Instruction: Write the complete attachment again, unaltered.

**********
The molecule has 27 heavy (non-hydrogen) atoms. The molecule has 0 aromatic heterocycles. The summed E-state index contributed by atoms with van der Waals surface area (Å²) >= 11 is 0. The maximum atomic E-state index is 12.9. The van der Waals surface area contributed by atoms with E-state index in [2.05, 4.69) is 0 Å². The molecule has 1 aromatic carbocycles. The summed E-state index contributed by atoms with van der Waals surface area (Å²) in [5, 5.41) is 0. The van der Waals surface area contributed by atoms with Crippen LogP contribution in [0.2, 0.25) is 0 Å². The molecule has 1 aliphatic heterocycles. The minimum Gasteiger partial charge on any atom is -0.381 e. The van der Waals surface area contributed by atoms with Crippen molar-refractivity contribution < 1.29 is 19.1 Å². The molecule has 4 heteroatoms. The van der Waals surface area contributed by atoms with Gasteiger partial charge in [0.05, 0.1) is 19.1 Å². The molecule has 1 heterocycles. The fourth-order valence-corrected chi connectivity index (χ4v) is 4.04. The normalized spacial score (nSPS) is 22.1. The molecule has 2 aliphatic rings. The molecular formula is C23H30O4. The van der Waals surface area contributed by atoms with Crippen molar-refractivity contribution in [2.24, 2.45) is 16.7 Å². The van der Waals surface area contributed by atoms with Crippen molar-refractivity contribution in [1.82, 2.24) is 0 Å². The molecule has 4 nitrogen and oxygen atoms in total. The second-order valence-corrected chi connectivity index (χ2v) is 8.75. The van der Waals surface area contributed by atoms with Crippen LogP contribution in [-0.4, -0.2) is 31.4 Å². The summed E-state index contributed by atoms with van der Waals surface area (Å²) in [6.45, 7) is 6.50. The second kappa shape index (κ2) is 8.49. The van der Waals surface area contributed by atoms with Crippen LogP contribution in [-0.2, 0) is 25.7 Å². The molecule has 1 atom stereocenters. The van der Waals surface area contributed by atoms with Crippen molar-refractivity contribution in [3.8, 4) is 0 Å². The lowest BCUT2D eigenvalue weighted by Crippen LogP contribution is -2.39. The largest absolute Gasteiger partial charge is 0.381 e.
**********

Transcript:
The molecule has 27 heavy (non-hydrogen) atoms. The molecule has 0 aromatic heterocycles. The summed E-state index contributed by atoms with van der Waals surface area (Å²) >= 11 is 0. The maximum atomic E-state index is 12.9. The van der Waals surface area contributed by atoms with E-state index in [2.05, 4.69) is 0 Å². The molecule has 1 aromatic carbocycles. The summed E-state index contributed by atoms with van der Waals surface area (Å²) in [5, 5.41) is 0. The van der Waals surface area contributed by atoms with Crippen LogP contribution in [0.2, 0.25) is 0 Å². The molecule has 1 aliphatic heterocycles. The minimum Gasteiger partial charge on any atom is -0.381 e. The van der Waals surface area contributed by atoms with Crippen molar-refractivity contribution < 1.29 is 19.1 Å². The molecule has 4 heteroatoms. The van der Waals surface area contributed by atoms with Gasteiger partial charge in [0.05, 0.1) is 19.1 Å². The molecule has 1 heterocycles. The fourth-order valence-corrected chi connectivity index (χ4v) is 4.04. The normalized spacial score (nSPS) is 22.1. The molecule has 2 aliphatic rings. The molecular formula is C23H30O4. The van der Waals surface area contributed by atoms with Crippen molar-refractivity contribution in [2.24, 2.45) is 16.7 Å². The van der Waals surface area contributed by atoms with Crippen molar-refractivity contribution in [1.82, 2.24) is 0 Å². The molecule has 4 nitrogen and oxygen atoms in total. The second-order valence-corrected chi connectivity index (χ2v) is 8.75. The van der Waals surface area contributed by atoms with Crippen LogP contribution in [-0.4, -0.2) is 31.4 Å². The summed E-state index contributed by atoms with van der Waals surface area (Å²) in [6.45, 7) is 6.50. The second kappa shape index (κ2) is 8.49. The van der Waals surface area contributed by atoms with Crippen LogP contribution in [-0.2, 0) is 25.7 Å². The molecule has 1 atom stereocenters. The van der Waals surface area contributed by atoms with Crippen molar-refractivity contribution in [3.8, 4) is 0 Å². The lowest BCUT2D eigenvalue weighted by Crippen LogP contribution is -2.39. The largest absolute Gasteiger partial charge is 0.381 e.